Carlos Sainz is the overnight leader of the fifth round of the 2003 FIA World Rally Championship in Argentina. Sainz's Citroen is 22.4 seconds ahead of Ford's Markko Martin, after a largely trouble-free day for the double world champion, who...
Carlos Sainz is the overnight leader of the fifth round of the 2003 FIA World Rally Championship in Argentina. Sainz's Citroen is 22.4 seconds ahead of Ford's Markko Martin, after a largely trouble-free day for the double world champion, who posted three fastest times through the day. Martin was slowed by transmission trouble on the second loop of stages, but set fastest time on two of the final four stages of the day to move back into the frame. Richard Burns led Peugeot's charge, having been the first through the day's 11 stages to the north of the event's base in Villa Carlos Paz.
Marcus Gronholm led competitors into the first full day of competition on Rally Argentina. The Peugeot driver had set established a 2.3 second lead on the two runs at the Pro Racing superspecial stage just outside Carlos Paz last night. Gronholm's grip on the lead of the rally was wrenched free when he smashed the right-rear wheel on a ninth-stage rock, dropping almost two minutes and five places.
Technical: Colin McRae retired his Xsara WRC on SS9 when the car caught fire, while Carlos Sainz's car suffered power steering problems on the first loop of stages. Sebastien Loeb enjoyed a trouble-free day in his Xsara.
Sporting: Sainz led the event at the end of the opening leg. The Spaniard had dropped from third to fourth after SS5, but despite the steering problems on the next stage he set fastest time and moved into second. One stage later he was into the lead and remained there for the rest of the day. Loeb's progress was undramatic, save for an overshoot at the same place as Sainz in SS9. Loeb made alterations to the transmission set up of his Xsara after the first loop of stages and was much happier thereafter. McRae's rally ended on the opening leg for the second event in succession, with a fire on SS9.
Carlos Sainz said: "The steering started to go at the end of stage five. It was quite difficult, some times it would be there and then it would fail for a couple of corners. In stage nine I was too fast into one corner, we overshot and I stalled the engine. That cost us about ten seconds. Today we have been surviving these stages, some of them have been quite rough. I am pleased with today."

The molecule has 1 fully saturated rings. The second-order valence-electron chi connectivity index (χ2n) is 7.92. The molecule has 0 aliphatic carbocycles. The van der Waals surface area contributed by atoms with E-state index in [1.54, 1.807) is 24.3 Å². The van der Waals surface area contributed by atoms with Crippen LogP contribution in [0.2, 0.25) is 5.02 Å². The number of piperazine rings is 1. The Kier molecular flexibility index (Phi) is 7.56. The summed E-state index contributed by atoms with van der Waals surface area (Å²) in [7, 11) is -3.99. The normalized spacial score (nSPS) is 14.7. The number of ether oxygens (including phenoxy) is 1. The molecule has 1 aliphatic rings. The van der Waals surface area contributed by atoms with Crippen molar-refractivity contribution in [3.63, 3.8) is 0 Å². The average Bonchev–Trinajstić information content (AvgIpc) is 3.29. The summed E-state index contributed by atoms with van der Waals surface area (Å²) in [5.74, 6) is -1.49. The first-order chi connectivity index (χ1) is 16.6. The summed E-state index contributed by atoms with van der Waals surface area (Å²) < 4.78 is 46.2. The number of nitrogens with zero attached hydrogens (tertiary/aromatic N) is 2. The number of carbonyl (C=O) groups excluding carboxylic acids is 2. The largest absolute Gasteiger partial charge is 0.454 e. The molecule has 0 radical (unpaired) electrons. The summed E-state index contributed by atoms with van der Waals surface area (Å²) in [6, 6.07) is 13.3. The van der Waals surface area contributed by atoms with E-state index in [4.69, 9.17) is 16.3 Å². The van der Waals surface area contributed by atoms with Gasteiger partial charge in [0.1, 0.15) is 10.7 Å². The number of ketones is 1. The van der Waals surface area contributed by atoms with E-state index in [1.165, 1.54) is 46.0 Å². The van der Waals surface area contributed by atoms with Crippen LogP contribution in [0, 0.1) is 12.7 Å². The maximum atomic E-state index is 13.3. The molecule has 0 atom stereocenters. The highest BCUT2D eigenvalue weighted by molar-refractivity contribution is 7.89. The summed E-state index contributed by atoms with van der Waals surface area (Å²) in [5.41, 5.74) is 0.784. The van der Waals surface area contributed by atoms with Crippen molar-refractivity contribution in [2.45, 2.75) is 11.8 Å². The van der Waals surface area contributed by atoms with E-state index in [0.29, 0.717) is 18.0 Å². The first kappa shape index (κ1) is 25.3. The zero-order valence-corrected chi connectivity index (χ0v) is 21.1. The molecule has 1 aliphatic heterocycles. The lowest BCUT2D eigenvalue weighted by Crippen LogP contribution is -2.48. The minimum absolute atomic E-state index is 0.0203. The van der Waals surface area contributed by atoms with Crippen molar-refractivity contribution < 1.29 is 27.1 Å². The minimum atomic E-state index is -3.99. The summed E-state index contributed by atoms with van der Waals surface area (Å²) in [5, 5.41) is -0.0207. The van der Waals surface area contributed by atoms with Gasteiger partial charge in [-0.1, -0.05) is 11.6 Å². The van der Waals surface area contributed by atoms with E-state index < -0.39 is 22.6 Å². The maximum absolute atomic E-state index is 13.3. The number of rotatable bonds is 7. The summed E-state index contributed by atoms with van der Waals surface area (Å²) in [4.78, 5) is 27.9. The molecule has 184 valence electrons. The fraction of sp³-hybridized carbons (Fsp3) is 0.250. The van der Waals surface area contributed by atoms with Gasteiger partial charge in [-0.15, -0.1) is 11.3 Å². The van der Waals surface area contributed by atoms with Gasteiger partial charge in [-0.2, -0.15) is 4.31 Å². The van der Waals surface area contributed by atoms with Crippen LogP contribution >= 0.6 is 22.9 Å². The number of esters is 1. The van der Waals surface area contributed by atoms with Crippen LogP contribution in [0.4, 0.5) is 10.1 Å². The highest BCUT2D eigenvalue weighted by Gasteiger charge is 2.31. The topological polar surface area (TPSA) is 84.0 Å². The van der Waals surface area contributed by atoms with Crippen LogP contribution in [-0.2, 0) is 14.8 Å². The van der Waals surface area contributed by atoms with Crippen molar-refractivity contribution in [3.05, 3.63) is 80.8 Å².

Sebastien Loeb said: "I am really happy with the changes I made to the car, it made it easier for me to get on the power earlier in the corners."
Colin McRae said: "Smoke started to come into the car during the stage. When we started to get a fire in the car, we pulled over to put it out. We stopped three times in the stage, but in the end it was too bad and we stopped for good."
Technical: Markko Martin's Focus RS WRC 03 suffered gearbox problems on the second loop of stages. Mikko Hirvonen's 2002-specification Focus hit turbo trouble, while Francois Duval's car was mechanically reliable.
Sporting: Martin was once again the fastest Ford - holding a top three spot until he lost three gears on SS9. The Estonian driver dropped to fifth, but bounced back with fastest time on the next stage - moving up to second by the end of the leg. Duval's day started badly when he hit a rock hard two corners into the first stage of the day and smashed a wheel. He then dropped more time when he caught Petter Solberg following the Subaru driver's fifth-stage roll. Hirvonen's problems also stemmed from hitting a rock. The young Finn went over a rock which flattened the exhaust on his Focus and caused a loss of power and damage to the turbo.
Markko Martin said: "The engine didn't feel right this morning, it wasn't responding right - then the handling wasn't
right either. We made the car slightly stiffer for the afternoon - going back towards on New Zealand specification. Then came the gearbox problems; I was having to drive flat out because we only had three gears - we were bouncing off everything."
Francois Duval said: "It was hard work following in Petter's dust, but the big problem was hitting the rock early in the day. It wasn't right to call it a puncture, the mousse never stood a chance, we'd broken the wheel."
Mikko Hirvonen said: "I'm just not having any luck at all. We had some big problems with the car being down on power after we'd hit the rock and then this afternoon the turbo failed (thought to be a symptom of the earlier problems). We had to stop in the stage and disconnect the pipe. It's been a frustrating day."
Technical: All three of the Peugeot 206 WRCs ran without mechanical fault through today's nine stages.
Sporting: Marcus Gronholm smashed the right-rear suspension on his 206 WRC on the ninth stage, dropping 1m 50s getting the car out. The reigning world champion had been leading the rally early in the leg. Gronholm also claimed to have been accredited a wrong time on SS7. Should his demand be accepted, he would still remain in sixth, but 20" closer to Loeb.